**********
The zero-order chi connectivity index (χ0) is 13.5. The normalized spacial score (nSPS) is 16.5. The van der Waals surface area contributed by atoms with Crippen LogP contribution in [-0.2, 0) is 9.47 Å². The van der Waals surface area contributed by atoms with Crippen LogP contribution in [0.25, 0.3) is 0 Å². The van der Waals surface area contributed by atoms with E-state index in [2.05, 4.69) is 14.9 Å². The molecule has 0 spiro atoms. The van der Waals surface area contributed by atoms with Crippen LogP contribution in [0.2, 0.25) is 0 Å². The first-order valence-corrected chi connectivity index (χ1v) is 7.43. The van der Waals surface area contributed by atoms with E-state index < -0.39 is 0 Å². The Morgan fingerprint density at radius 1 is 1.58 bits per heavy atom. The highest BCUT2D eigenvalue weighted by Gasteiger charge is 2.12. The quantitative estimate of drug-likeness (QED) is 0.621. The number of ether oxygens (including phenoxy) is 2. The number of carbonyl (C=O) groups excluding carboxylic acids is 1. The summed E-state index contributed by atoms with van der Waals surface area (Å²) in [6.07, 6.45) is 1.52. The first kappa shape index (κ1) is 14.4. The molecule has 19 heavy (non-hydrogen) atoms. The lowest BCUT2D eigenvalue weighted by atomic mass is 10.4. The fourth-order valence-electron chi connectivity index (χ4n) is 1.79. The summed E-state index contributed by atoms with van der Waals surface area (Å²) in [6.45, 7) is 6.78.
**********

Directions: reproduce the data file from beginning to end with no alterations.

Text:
The zero-order chi connectivity index (χ0) is 13.5. The normalized spacial score (nSPS) is 16.5. The van der Waals surface area contributed by atoms with Crippen LogP contribution in [-0.2, 0) is 9.47 Å². The van der Waals surface area contributed by atoms with Crippen LogP contribution in [0.25, 0.3) is 0 Å². The van der Waals surface area contributed by atoms with E-state index in [2.05, 4.69) is 14.9 Å². The molecule has 0 spiro atoms. The van der Waals surface area contributed by atoms with Crippen LogP contribution in [0.2, 0.25) is 0 Å². The first-order valence-corrected chi connectivity index (χ1v) is 7.43. The van der Waals surface area contributed by atoms with E-state index < -0.39 is 0 Å². The Morgan fingerprint density at radius 1 is 1.58 bits per heavy atom. The highest BCUT2D eigenvalue weighted by Gasteiger charge is 2.12. The quantitative estimate of drug-likeness (QED) is 0.621. The number of ether oxygens (including phenoxy) is 2. The number of carbonyl (C=O) groups excluding carboxylic acids is 1. The summed E-state index contributed by atoms with van der Waals surface area (Å²) in [6.07, 6.45) is 1.52. The first kappa shape index (κ1) is 14.4. The molecule has 19 heavy (non-hydrogen) atoms. The lowest BCUT2D eigenvalue weighted by atomic mass is 10.4. The fourth-order valence-electron chi connectivity index (χ4n) is 1.79. The summed E-state index contributed by atoms with van der Waals surface area (Å²) in [6.45, 7) is 6.78.